Discusses team‐building initiatives undertaken in an operational sphere which aimed both to enhance the awareness of individuals of their own psychological profile and their impact on others, and to develop them in an organizational milieu by examining their motivational factors in the context of role clarification, personal responsibility and team performance. Two management consultants were used, operating in different but congruous areas, supporting the senior managers on a corporate venture progressing the principles of the total quality management concept. The commitment was successful in terms of individual growth, greater team cohesiveness and operational achievement.
Today an estimated 500,000 personal computers have been purchased by Americans who use them at home and in a variety of small business applications. (Note: We define a personal computer as a small, relatively inexpensive, microprocessor‐based device which can be taken out of its box, plugged in and begin working immediately, as opposed to large computers which must be permanently installed, and/or require professional programming. We exclude microprocessor‐based devices whose only function is limited to the playback of packaged games.) Many market research services believe that personal computer sales will continue to grow rapidly, perhaps as fast as a 50 percent annual growth rate for the next several years. The impact of this new interactive information technology coming into the possession of perhaps millions of people can only be guessed at at this early juncture. To us, as librarians, one of the more perceivable results of the growing wave of interest in personal computers has been the proliferation of literature addressed to the personal computer user.
The following bibliography focuses mainly on programs which can run on IBM microcomputers and compatibles under the operating system PC DOS/MS DOS, and which can be used…
The following bibliography focuses mainly on programs which can run on IBM microcomputers and compatibles under the operating system PC DOS/MS DOS, and which can be used in online information and documentation work. They fall into the following categories:
Microcomputers are rapidly becoming commonplace in libraries today and will become even more so as prices fall and capabilities increase. Microcomputers can provide a wide…
Microcomputers are rapidly becoming commonplace in libraries today and will become even more so as prices fall and capabilities increase. Microcomputers can provide a wide range of services, from being an integral part of a circulation system to serving as terminals to access online databases and information utilities such as the Source or CompuServe. Software can be purchased or developed to assist in online literature searching (record keeping or standardization of database commands). Database packages, or even word processing programs, can be used to help compile local newspaper indexes or other local information files. Statistical packages can be used to analyze library usage. Even the laborious task of writing reports or letters can be greatly aided by word processing programs. Even though the availability of software is a determining factor in choosing a microcomputer, this paper will concentrate on meeting the hardware needs of individual libraries.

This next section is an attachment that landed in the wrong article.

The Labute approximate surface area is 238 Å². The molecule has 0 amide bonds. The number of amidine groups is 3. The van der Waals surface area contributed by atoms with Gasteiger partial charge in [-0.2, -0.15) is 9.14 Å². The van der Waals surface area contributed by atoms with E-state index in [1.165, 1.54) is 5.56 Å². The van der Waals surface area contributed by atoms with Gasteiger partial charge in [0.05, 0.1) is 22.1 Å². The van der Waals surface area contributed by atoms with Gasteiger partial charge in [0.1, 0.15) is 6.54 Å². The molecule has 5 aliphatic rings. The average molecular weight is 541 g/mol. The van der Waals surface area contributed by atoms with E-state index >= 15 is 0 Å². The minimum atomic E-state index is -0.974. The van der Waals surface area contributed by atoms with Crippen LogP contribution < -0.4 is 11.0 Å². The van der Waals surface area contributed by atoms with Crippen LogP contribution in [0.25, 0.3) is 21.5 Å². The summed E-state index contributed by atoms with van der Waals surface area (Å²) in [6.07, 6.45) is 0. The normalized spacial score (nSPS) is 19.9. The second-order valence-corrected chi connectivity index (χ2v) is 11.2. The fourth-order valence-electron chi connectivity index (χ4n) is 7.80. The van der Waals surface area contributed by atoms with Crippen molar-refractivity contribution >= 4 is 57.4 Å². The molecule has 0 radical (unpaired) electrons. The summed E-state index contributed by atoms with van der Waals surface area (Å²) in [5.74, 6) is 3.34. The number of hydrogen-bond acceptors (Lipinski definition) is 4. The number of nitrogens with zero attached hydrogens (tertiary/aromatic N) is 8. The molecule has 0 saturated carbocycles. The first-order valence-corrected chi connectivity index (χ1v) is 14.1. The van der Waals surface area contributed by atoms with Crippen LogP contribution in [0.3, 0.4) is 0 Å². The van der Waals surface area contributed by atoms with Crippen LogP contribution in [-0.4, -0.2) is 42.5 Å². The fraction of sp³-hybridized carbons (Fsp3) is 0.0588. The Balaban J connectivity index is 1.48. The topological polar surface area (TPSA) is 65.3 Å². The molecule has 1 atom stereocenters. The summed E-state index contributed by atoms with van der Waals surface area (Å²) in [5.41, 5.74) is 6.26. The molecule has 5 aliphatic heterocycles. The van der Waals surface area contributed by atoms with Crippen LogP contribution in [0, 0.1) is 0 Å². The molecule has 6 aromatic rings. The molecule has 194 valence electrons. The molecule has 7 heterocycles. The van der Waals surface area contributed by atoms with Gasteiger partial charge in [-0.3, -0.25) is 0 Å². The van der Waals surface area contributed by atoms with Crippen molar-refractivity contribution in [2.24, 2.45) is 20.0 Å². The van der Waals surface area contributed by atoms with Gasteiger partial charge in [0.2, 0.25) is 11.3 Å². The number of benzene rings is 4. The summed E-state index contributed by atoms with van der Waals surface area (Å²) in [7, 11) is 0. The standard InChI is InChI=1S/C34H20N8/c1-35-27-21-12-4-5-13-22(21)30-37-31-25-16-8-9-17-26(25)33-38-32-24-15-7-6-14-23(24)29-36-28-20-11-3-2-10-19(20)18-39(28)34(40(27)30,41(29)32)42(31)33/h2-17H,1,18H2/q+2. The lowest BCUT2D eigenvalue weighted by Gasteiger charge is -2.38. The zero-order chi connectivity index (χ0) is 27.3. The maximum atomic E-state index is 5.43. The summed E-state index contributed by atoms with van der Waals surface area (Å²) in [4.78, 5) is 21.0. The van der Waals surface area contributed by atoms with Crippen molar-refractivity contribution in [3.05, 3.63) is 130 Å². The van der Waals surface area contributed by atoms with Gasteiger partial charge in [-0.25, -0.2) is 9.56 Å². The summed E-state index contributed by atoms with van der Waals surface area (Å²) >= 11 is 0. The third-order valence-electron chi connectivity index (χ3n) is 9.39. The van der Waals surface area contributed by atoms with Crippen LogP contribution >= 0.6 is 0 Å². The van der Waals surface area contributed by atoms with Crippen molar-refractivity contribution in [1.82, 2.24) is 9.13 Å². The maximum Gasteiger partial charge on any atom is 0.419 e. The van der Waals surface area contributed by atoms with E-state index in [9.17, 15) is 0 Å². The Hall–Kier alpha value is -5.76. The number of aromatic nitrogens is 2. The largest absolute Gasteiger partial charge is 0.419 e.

It's been three years since my previous survey in RSR. Superb reference books in pop music have been appearing so frequently that I've been having trouble keeping up…
It's been three years since my previous survey in RSR. Superb reference books in pop music have been appearing so frequently that I've been having trouble keeping up. Let's hope “next year's” survey will only be 12 months in the making and not 36.
Global competition and advances in technology have enhanced the growing trend of virtual teams in order to execute business strategies. Thus, understanding the…
Global competition and advances in technology have enhanced the growing trend of virtual teams in order to execute business strategies. Thus, understanding the competencies needed for virtual leadership effectiveness is essential and vital to organisational success. The purpose of this paper is to identify and analyse the required competencies for virtual team leadership and its effectiveness in an organisation.
The study adopted case study methodology to undertake an exploratory study of a manufacturing organisation. Using a questionnaire that was designed following a focussed literature review to identify the specific virtual leadership competencies, structured interviews were conducted face-to-face with 14 respondents from two major virtual team groups. The interviews were designed to elucidate the opinions and perceptions of virtual team members with respect to selected characteristics of their virtual team leaders (VTLs). The responses obtained were analysed using descriptive statistics and thematic analysis.